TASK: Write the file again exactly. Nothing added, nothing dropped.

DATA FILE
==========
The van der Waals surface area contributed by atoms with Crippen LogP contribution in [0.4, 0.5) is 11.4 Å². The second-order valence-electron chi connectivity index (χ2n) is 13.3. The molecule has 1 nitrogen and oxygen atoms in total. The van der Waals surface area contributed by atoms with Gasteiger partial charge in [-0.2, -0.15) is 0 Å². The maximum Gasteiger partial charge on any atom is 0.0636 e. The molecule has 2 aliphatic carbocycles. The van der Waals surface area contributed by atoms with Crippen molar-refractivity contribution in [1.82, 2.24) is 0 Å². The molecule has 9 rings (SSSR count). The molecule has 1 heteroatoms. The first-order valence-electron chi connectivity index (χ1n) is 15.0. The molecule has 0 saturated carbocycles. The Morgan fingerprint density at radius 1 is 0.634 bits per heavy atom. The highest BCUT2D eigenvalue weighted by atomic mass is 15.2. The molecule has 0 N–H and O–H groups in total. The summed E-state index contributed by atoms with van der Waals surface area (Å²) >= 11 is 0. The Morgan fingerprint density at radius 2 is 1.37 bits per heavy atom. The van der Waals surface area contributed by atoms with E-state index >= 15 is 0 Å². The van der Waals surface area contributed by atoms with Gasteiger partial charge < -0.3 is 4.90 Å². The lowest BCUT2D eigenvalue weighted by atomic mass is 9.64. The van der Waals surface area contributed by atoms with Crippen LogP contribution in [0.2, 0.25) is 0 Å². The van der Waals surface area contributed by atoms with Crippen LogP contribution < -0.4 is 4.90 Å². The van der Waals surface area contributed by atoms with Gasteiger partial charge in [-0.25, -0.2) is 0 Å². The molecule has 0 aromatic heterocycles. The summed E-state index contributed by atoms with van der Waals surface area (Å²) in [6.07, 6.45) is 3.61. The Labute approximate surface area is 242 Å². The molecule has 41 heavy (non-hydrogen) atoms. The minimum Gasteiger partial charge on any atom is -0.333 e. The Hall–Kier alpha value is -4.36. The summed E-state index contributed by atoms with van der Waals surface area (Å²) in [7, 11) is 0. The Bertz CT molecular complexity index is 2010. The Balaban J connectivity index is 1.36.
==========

The van der Waals surface area contributed by atoms with Crippen LogP contribution in [0.4, 0.5) is 11.4 Å². The second-order valence-electron chi connectivity index (χ2n) is 13.3. The molecule has 1 nitrogen and oxygen atoms in total. The van der Waals surface area contributed by atoms with Gasteiger partial charge in [-0.2, -0.15) is 0 Å². The maximum Gasteiger partial charge on any atom is 0.0636 e. The molecule has 2 aliphatic carbocycles. The van der Waals surface area contributed by atoms with Crippen molar-refractivity contribution in [1.82, 2.24) is 0 Å². The molecule has 9 rings (SSSR count). The molecule has 1 heteroatoms. The first-order valence-electron chi connectivity index (χ1n) is 15.0. The molecule has 0 saturated carbocycles. The Morgan fingerprint density at radius 1 is 0.634 bits per heavy atom. The highest BCUT2D eigenvalue weighted by atomic mass is 15.2. The molecule has 0 N–H and O–H groups in total. The summed E-state index contributed by atoms with van der Waals surface area (Å²) >= 11 is 0. The Morgan fingerprint density at radius 2 is 1.37 bits per heavy atom. The van der Waals surface area contributed by atoms with E-state index >= 15 is 0 Å². The van der Waals surface area contributed by atoms with Gasteiger partial charge < -0.3 is 4.90 Å². The lowest BCUT2D eigenvalue weighted by atomic mass is 9.64. The van der Waals surface area contributed by atoms with Crippen LogP contribution in [0.2, 0.25) is 0 Å². The van der Waals surface area contributed by atoms with Crippen LogP contribution < -0.4 is 4.90 Å². The van der Waals surface area contributed by atoms with Gasteiger partial charge in [-0.25, -0.2) is 0 Å². The molecule has 0 aromatic heterocycles. The summed E-state index contributed by atoms with van der Waals surface area (Å²) in [6.07, 6.45) is 3.61. The Labute approximate surface area is 242 Å². The molecule has 41 heavy (non-hydrogen) atoms. The minimum Gasteiger partial charge on any atom is -0.333 e. The Hall–Kier alpha value is -4.36. The summed E-state index contributed by atoms with van der Waals surface area (Å²) in [7, 11) is 0. The Bertz CT molecular complexity index is 2010. The Balaban J connectivity index is 1.36.